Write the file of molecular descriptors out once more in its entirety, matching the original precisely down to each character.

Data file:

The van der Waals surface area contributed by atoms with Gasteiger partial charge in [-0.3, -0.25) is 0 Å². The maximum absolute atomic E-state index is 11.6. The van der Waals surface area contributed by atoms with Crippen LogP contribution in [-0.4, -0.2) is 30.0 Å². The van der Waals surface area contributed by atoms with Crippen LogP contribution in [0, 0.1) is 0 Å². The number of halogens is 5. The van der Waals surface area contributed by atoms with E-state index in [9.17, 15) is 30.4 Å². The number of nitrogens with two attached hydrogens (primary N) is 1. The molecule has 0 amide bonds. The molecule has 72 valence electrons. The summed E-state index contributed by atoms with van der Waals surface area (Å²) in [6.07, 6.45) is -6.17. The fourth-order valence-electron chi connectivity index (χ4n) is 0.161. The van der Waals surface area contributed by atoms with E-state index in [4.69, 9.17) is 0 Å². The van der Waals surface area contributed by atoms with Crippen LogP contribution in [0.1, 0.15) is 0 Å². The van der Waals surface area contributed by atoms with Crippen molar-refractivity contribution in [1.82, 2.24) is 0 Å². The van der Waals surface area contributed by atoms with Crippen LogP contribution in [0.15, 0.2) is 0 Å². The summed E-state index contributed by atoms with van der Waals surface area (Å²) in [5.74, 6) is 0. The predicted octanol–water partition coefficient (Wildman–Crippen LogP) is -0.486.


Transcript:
The van der Waals surface area contributed by atoms with Gasteiger partial charge in [-0.3, -0.25) is 0 Å². The maximum absolute atomic E-state index is 11.6. The van der Waals surface area contributed by atoms with Crippen LogP contribution in [-0.4, -0.2) is 30.0 Å². The van der Waals surface area contributed by atoms with Crippen LogP contribution in [0, 0.1) is 0 Å². The number of halogens is 5. The van der Waals surface area contributed by atoms with E-state index in [9.17, 15) is 30.4 Å². The number of nitrogens with two attached hydrogens (primary N) is 1. The molecule has 0 amide bonds. The molecule has 72 valence electrons. The summed E-state index contributed by atoms with van der Waals surface area (Å²) in [6.07, 6.45) is -6.17. The fourth-order valence-electron chi connectivity index (χ4n) is 0.161. The van der Waals surface area contributed by atoms with E-state index in [4.69, 9.17) is 0 Å². The van der Waals surface area contributed by atoms with Crippen LogP contribution in [0.1, 0.15) is 0 Å². The van der Waals surface area contributed by atoms with Crippen molar-refractivity contribution in [1.82, 2.24) is 0 Å². The van der Waals surface area contributed by atoms with Crippen LogP contribution in [0.15, 0.2) is 0 Å². The summed E-state index contributed by atoms with van der Waals surface area (Å²) in [5.74, 6) is 0. The predicted octanol–water partition coefficient (Wildman–Crippen LogP) is -0.486.